Determining whether a company has a duty to disclose a governmental investigation is always a complicated process, and the outcome of cases alleging the existence of such a duty depends on the specific facts and circumstances. That being said, you can add the 2nd Circuit’s recent decision in Noto v. 22nd Century Group, Inc. (2d. Cir. 5/22) to the list of cases finding that the plaintiffs sufficiently alleged that a company had a duty to disclose the existence of an SEC investigation. This excerpt from a recent Proskauer blog summarizes the decision and its potential implications:
The Court of Appeals for the Second Circuit yesterday reversed the dismissal of a securities class action alleging fraud based on the defendants’ failure to disclose an SEC investigation into the company’s disclosed financial-control weaknesses. The May 24, 2022 ruling in Noto v. 22nd Century Group, Inc. (No. 21-0347) is fact-specific, requiring disclosure of the investigation because the defendants (i) had disclosed the accounting deficiencies that had led to the investigation, (ii) had said they were working on the problem, and (iii) eventually had said they had resolved it, even though the SEC investigation had been pending during that entire period.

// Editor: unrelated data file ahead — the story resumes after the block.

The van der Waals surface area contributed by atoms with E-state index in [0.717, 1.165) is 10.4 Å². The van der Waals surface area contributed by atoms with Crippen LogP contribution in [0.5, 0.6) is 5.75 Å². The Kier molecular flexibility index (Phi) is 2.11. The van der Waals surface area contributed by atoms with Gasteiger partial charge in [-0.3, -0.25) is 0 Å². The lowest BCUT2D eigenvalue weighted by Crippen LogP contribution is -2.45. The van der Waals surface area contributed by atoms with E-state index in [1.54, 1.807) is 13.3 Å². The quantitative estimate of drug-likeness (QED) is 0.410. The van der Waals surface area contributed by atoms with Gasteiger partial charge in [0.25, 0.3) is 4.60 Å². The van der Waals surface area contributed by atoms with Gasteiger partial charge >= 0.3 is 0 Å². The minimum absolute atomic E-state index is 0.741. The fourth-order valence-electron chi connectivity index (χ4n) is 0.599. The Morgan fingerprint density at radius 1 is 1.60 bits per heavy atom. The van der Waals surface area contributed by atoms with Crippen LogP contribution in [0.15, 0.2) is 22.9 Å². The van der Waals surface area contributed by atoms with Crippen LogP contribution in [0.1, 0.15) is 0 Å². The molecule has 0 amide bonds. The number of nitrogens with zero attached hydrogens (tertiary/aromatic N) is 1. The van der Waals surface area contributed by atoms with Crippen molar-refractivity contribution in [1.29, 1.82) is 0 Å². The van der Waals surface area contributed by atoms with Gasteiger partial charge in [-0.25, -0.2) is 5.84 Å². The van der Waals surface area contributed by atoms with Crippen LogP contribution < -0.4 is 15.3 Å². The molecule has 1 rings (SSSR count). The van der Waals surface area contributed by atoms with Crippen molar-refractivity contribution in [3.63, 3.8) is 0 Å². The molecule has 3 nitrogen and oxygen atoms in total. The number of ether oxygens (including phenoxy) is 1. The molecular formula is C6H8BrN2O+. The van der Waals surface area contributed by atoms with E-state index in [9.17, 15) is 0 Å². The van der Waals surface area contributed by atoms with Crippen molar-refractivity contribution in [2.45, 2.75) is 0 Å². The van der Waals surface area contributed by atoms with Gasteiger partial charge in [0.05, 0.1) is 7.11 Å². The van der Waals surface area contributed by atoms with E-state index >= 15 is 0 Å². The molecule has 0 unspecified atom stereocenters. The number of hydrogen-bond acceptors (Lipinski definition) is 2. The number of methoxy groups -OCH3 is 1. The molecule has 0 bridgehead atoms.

The Noto decision could affect disclosure assessments where issuers disclose an underlying accounting problem or other deficiency but are debating whether they must also disclose a pending SEC or other governmental investigation related to that specific problem. Depending on the facts and circumstances of the particular situation, a court might hold that failure to disclose the governmental investigation makes the disclosure of the underlying problem materially misleading because nondisclosure of the investigation could cause reasonable investors to make “an overly optimistic assessment of the risk” posed by the underlying problem.
– John Jenkins